Meanwhile, the legal counsel at the Tax Office was a tad more direct. “They are not lawful debts,” wrote Jonathan Todd in an email to the tax commissioner. And to make sure what debts he was writing about, he helpfully added “(‘robodebts’)”.
Beneath the frippery and saw-dust that the conga-line of coalition cockheads served up to justify the scheme, those advising them were in no doubt that the scheme they had concocted was cruel and illegal. The real problem from the perspective of the Porters and the Tudges and the Robertses and the Morrisons, was the clear and direct advice coming from the lawyers and public servants.
So what are some ways to communicate less clearly at work? Let’s ideate upon that so that we can be in alignment around that.
The most important word to use in management-speak is ‘around’ in place of ‘about’. It will allow you to say things like ‘we’ve been doing a lot of thinking around the climate change’, making you sound like a Harvard MBA graduate with lots of cutting-edge ideas and lingo, while if the words are construed properly, you in fact haven’t been thinking about climate change at all, but merely circling the topic without addressing it.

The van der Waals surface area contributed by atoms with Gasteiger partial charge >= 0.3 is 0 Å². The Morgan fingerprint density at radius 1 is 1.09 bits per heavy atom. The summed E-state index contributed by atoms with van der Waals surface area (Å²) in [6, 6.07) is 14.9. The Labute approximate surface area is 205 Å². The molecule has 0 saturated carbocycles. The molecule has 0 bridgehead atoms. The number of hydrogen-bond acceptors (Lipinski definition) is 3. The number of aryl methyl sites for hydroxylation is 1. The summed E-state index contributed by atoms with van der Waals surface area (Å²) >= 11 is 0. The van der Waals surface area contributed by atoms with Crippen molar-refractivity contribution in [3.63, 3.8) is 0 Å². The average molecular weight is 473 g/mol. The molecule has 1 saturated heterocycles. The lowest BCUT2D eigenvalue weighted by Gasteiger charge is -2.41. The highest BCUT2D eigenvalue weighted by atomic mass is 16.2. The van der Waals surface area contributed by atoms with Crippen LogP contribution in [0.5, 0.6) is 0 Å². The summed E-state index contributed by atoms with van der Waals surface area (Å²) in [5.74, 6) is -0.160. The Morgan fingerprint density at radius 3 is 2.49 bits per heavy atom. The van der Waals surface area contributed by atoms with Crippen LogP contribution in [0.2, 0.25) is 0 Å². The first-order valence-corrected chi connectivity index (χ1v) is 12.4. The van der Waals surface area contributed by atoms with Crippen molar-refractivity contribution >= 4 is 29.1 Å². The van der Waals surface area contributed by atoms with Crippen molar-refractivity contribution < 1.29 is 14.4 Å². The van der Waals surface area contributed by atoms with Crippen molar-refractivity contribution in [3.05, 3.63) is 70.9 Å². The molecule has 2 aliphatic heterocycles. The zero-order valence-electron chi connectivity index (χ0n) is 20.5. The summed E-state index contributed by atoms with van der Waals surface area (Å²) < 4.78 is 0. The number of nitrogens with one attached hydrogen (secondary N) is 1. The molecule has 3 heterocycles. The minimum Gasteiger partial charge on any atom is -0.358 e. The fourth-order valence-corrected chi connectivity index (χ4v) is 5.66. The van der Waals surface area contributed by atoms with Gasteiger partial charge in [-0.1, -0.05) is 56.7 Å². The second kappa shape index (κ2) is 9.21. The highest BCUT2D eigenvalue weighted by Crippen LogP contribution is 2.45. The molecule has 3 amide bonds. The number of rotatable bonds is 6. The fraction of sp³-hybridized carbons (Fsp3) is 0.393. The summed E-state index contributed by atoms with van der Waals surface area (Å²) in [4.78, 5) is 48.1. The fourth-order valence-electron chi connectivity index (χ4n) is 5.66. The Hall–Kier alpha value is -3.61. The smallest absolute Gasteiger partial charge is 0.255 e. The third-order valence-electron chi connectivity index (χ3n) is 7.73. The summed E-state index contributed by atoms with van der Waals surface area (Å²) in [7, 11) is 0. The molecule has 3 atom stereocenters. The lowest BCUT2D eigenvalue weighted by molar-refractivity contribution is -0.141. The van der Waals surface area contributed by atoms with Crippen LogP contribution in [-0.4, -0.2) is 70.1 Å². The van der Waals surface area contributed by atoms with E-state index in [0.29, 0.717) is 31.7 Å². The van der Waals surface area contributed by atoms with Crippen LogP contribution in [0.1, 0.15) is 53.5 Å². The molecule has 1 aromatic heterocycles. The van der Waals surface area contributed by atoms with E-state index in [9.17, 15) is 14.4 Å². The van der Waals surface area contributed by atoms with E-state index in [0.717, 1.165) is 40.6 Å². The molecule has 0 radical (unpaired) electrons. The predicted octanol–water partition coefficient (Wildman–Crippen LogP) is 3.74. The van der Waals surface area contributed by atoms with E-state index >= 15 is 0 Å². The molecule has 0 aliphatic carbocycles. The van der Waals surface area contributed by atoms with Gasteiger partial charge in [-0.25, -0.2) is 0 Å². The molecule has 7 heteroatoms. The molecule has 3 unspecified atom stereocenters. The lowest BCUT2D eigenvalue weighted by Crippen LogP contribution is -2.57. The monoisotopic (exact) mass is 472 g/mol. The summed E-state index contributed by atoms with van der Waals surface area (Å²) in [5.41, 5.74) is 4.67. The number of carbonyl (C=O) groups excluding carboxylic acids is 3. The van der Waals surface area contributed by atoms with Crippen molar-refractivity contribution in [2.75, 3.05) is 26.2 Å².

This approach results in what’s known as ‘circumlocution’ – language that is vague and evasive, using more words than necessary to create confusion. Or, as the principle can be put using circumlocution – ‘achieving some high level sandboxing around buzzword reconceptualisation and recontextification, resulting in a higher disorientation quotient for key stakeholders’.
By using words like ‘around’, you can spend a whole career avoiding accountability for all your stuff-ups. If you’re especially good at it, you may even end up as a Prime Minister, or the CEO of a large airline with a kangaroo in its logo. The key is to never, ever get to a meaning, as that may result in a tangible, measurable goal that you’re required to deliver.